Weston Morris:

Kevin, I'm gonna pick on you just for a second here. We hear the expression "Zoom gloom" being in meetings for 7-8 hours a day. Are there some best practices that you'd like to share? This would be more on the user side as we create meetings. We just heard from you Brandon, about the admin side, but on the user side, what are some thoughts you have?

Kevin Peters:

For me, one of the big things I'd like to do is change my default meeting reminder. I hate the 15-minute meeting reminder, the five-minute meeting reminder, and then the zero-minute meeting reminder. I'm like most people these days stacked in meeting after meeting. And it's the form of context switching or interruption that happens when you're in a call, you know, you're 15 into your current meeting, you've got 15 minutes to your next meeting and you get a notification, Hey, you've got this thing coming up. And then my brain of course goes, Ooh, I have to think about this next meeting, and I have to acknowledge this thing that popped up on my screen, because that's very much the way my mind works. That has a minimal amount of impact for me where my whole train of thought is lost.

Kevin Peters:

Halfway through a meeting I've just been interrupted. I've written articles before about avoiding distraction and that's very much how I have to work. So that one, I I think helps a lot and every time I get the 15-minute reminder from somebody, I'm a little bit annoyed by it. I hope everybody can switch to like the five-minute reminder, that'd be great. The other two, and these are all Outlook settings - one is shorter meetings back to back to back to back means my first meeting's late. I'm trying to get coffee, I need a bio break because I've had too much coffee. All those things happen. And really, I don't know that 30 minutes is the right amount of time for the meeting anyway.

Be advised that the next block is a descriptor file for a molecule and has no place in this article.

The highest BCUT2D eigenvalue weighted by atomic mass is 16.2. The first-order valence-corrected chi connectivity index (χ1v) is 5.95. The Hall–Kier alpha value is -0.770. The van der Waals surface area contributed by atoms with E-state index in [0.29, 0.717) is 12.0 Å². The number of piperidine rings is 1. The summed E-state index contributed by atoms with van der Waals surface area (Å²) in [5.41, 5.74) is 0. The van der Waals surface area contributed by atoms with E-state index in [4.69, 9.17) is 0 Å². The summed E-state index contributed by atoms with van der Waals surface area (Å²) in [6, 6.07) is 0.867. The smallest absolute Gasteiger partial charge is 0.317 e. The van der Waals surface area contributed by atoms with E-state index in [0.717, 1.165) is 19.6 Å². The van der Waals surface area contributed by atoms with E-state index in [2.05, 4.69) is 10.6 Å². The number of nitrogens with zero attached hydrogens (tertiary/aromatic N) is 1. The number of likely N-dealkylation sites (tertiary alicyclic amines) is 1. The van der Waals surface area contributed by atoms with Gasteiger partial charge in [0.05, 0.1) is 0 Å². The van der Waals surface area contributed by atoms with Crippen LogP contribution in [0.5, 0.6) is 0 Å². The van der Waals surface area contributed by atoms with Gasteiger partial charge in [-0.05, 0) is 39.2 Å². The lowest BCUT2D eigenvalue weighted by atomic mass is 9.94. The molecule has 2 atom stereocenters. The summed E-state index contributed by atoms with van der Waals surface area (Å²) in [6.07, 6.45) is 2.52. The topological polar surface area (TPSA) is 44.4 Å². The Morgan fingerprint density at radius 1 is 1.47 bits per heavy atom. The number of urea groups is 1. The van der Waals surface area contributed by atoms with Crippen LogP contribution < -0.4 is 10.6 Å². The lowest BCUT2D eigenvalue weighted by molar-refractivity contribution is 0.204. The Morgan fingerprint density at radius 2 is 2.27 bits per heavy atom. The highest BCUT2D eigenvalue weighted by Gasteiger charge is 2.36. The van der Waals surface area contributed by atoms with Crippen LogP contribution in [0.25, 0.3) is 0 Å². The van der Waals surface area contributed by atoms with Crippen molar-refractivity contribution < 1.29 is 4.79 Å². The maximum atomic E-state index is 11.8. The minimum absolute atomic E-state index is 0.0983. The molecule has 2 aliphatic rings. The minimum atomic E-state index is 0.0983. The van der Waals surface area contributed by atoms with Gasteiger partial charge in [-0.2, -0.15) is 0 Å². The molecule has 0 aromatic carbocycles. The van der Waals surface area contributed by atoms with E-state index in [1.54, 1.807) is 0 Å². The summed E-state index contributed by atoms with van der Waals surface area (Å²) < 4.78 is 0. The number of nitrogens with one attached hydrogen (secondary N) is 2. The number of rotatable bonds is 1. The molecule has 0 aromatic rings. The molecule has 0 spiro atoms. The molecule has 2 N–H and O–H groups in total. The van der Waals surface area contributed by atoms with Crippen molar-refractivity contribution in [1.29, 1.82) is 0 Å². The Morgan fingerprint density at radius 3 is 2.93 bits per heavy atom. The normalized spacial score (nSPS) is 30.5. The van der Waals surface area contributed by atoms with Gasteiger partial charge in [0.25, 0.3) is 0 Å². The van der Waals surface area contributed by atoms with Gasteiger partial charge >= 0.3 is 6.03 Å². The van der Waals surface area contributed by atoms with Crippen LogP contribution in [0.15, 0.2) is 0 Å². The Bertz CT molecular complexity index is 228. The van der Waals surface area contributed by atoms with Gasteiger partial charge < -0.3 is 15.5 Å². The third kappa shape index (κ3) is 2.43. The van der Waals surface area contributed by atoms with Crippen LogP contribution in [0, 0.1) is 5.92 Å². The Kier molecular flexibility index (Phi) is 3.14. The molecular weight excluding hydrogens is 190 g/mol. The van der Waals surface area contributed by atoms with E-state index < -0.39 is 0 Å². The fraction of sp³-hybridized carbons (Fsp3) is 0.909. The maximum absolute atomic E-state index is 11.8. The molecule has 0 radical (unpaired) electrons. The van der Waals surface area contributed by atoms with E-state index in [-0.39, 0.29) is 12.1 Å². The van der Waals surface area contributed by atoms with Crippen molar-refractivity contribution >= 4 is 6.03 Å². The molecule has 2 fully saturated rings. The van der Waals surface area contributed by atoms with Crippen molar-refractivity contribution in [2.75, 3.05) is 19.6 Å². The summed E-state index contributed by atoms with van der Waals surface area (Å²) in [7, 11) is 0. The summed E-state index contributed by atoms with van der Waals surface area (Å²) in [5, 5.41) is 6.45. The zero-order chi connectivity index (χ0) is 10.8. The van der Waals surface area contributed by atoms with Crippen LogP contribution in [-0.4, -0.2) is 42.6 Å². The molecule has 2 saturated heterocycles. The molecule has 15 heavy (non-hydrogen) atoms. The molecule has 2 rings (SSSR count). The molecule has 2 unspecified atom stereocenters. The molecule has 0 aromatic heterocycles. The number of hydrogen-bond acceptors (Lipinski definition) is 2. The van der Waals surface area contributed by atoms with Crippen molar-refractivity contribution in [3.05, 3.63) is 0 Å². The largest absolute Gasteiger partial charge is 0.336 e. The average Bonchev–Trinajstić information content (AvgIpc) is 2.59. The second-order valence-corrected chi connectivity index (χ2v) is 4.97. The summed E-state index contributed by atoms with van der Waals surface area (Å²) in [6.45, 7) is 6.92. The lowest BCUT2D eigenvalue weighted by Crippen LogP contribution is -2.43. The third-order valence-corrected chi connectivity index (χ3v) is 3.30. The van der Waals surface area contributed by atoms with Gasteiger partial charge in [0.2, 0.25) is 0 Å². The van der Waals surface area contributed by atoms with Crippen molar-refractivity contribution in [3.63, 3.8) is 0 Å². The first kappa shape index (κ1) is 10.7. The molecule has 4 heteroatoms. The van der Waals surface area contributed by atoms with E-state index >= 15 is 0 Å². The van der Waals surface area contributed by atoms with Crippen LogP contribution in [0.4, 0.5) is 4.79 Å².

Kevin Peters:

Maybe it's 25, maybe it's 15. I try not to schedule default meeting lengths anyway, but then I've shortened them. So my default settings are for 25 minutes and 50 minutes, instead of the 30 minutes and one hour that gives people a little bit of extra time to catch up, get some coffee, or to just take a minute and breathe and let their head space adjust before the next meeting. Mm-Hmm <affirmative>. If I don't need 25 minutes, if I need five or 10 minutes, I just schedule five or 10 minutes - those are the big ones for me.

Brandon Long:

That's such a brilliant idea. My team just recently started looking for opportunities to take our 30-minute meetings and schedule two 15-minute meetings. So we'll have a 15-minute meeting in the morning around 10:00 AM, and then we'll have a 15-minute meeting at three o'clock. That is so much better than two 30-minute meetings separated by a week, right? Our outcomes are better, we execute faster, there's all these benefits that we're seeing from a really small change. And also 10:15AM leaves, 15 minutes for being a human, not just a meeting android <laugh>, and it's amazing how that has changed the way we work.

Weston Morris: